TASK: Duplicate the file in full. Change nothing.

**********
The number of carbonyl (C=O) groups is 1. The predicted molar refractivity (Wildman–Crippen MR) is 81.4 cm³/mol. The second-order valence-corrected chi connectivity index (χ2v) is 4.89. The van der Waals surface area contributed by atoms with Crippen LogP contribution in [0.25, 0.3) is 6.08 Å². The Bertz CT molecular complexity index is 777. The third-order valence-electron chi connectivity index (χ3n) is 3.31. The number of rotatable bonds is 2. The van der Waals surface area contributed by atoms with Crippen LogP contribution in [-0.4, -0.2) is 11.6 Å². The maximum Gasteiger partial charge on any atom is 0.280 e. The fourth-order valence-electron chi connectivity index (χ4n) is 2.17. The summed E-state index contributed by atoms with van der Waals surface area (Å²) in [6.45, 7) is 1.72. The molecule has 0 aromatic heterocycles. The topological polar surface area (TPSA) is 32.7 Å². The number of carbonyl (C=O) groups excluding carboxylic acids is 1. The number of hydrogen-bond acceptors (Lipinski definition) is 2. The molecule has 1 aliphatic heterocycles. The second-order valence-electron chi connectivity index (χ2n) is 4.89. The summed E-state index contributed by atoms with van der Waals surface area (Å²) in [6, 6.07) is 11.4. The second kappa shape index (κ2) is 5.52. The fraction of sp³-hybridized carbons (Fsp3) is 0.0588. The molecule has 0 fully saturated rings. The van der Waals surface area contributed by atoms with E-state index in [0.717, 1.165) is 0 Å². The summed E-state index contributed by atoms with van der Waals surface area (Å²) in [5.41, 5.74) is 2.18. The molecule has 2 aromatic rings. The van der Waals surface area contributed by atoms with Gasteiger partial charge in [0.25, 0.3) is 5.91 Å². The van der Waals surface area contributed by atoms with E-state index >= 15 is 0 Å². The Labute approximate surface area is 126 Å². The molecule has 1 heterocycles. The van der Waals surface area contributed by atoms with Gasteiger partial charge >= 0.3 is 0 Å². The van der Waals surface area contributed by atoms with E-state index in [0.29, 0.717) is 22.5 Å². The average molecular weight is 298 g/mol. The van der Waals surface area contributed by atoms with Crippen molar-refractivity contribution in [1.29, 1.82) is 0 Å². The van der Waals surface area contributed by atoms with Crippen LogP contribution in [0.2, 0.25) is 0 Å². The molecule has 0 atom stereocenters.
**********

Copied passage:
The number of carbonyl (C=O) groups is 1. The predicted molar refractivity (Wildman–Crippen MR) is 81.4 cm³/mol. The second-order valence-corrected chi connectivity index (χ2v) is 4.89. The van der Waals surface area contributed by atoms with Crippen LogP contribution in [0.25, 0.3) is 6.08 Å². The Bertz CT molecular complexity index is 777. The third-order valence-electron chi connectivity index (χ3n) is 3.31. The number of rotatable bonds is 2. The van der Waals surface area contributed by atoms with Crippen LogP contribution in [-0.4, -0.2) is 11.6 Å². The maximum Gasteiger partial charge on any atom is 0.280 e. The fourth-order valence-electron chi connectivity index (χ4n) is 2.17. The summed E-state index contributed by atoms with van der Waals surface area (Å²) in [6.45, 7) is 1.72. The molecule has 0 aromatic heterocycles. The topological polar surface area (TPSA) is 32.7 Å². The number of carbonyl (C=O) groups excluding carboxylic acids is 1. The number of hydrogen-bond acceptors (Lipinski definition) is 2. The molecule has 1 aliphatic heterocycles. The second-order valence-electron chi connectivity index (χ2n) is 4.89. The summed E-state index contributed by atoms with van der Waals surface area (Å²) in [6, 6.07) is 11.4. The second kappa shape index (κ2) is 5.52. The fraction of sp³-hybridized carbons (Fsp3) is 0.0588. The molecule has 0 fully saturated rings. The van der Waals surface area contributed by atoms with E-state index in [0.717, 1.165) is 0 Å². The summed E-state index contributed by atoms with van der Waals surface area (Å²) in [5.41, 5.74) is 2.18. The molecule has 2 aromatic rings. The van der Waals surface area contributed by atoms with Gasteiger partial charge in [0.25, 0.3) is 5.91 Å². The van der Waals surface area contributed by atoms with E-state index >= 15 is 0 Å². The Labute approximate surface area is 126 Å². The molecule has 1 heterocycles. The van der Waals surface area contributed by atoms with Gasteiger partial charge >= 0.3 is 0 Å². The van der Waals surface area contributed by atoms with E-state index in [0.29, 0.717) is 22.5 Å². The average molecular weight is 298 g/mol. The van der Waals surface area contributed by atoms with Crippen molar-refractivity contribution in [1.29, 1.82) is 0 Å². The van der Waals surface area contributed by atoms with Crippen LogP contribution in [0.2, 0.25) is 0 Å². The molecule has 0 atom stereocenters.